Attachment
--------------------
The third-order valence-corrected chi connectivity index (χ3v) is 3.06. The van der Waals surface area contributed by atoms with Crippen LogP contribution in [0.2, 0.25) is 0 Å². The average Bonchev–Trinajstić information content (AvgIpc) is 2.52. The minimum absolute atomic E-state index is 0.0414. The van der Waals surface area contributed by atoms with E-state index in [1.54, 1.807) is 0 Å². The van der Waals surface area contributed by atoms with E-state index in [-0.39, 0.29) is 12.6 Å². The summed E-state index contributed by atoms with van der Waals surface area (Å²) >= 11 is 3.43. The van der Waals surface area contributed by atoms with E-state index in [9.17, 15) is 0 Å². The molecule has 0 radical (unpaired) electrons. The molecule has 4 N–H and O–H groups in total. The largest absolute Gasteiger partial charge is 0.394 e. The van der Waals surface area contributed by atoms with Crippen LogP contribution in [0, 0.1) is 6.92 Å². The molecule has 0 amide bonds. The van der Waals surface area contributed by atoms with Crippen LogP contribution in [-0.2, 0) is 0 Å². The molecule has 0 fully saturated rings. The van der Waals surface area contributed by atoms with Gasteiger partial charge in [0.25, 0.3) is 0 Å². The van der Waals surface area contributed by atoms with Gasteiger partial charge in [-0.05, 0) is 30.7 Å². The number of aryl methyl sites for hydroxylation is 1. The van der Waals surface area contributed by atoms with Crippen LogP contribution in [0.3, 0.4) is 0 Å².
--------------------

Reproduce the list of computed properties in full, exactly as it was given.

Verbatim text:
The third-order valence-corrected chi connectivity index (χ3v) is 3.06. The van der Waals surface area contributed by atoms with Crippen LogP contribution in [0.2, 0.25) is 0 Å². The average Bonchev–Trinajstić information content (AvgIpc) is 2.52. The minimum absolute atomic E-state index is 0.0414. The van der Waals surface area contributed by atoms with E-state index in [1.54, 1.807) is 0 Å². The van der Waals surface area contributed by atoms with E-state index in [-0.39, 0.29) is 12.6 Å². The summed E-state index contributed by atoms with van der Waals surface area (Å²) >= 11 is 3.43. The van der Waals surface area contributed by atoms with E-state index in [9.17, 15) is 0 Å². The molecule has 0 radical (unpaired) electrons. The molecule has 4 N–H and O–H groups in total. The largest absolute Gasteiger partial charge is 0.394 e. The van der Waals surface area contributed by atoms with Crippen LogP contribution in [0, 0.1) is 6.92 Å². The molecule has 0 amide bonds. The van der Waals surface area contributed by atoms with Crippen LogP contribution in [-0.2, 0) is 0 Å². The molecule has 0 fully saturated rings. The van der Waals surface area contributed by atoms with Gasteiger partial charge in [0.25, 0.3) is 0 Å². The van der Waals surface area contributed by atoms with Gasteiger partial charge in [-0.05, 0) is 30.7 Å². The number of aryl methyl sites for hydroxylation is 1. The van der Waals surface area contributed by atoms with Crippen LogP contribution in [0.3, 0.4) is 0 Å².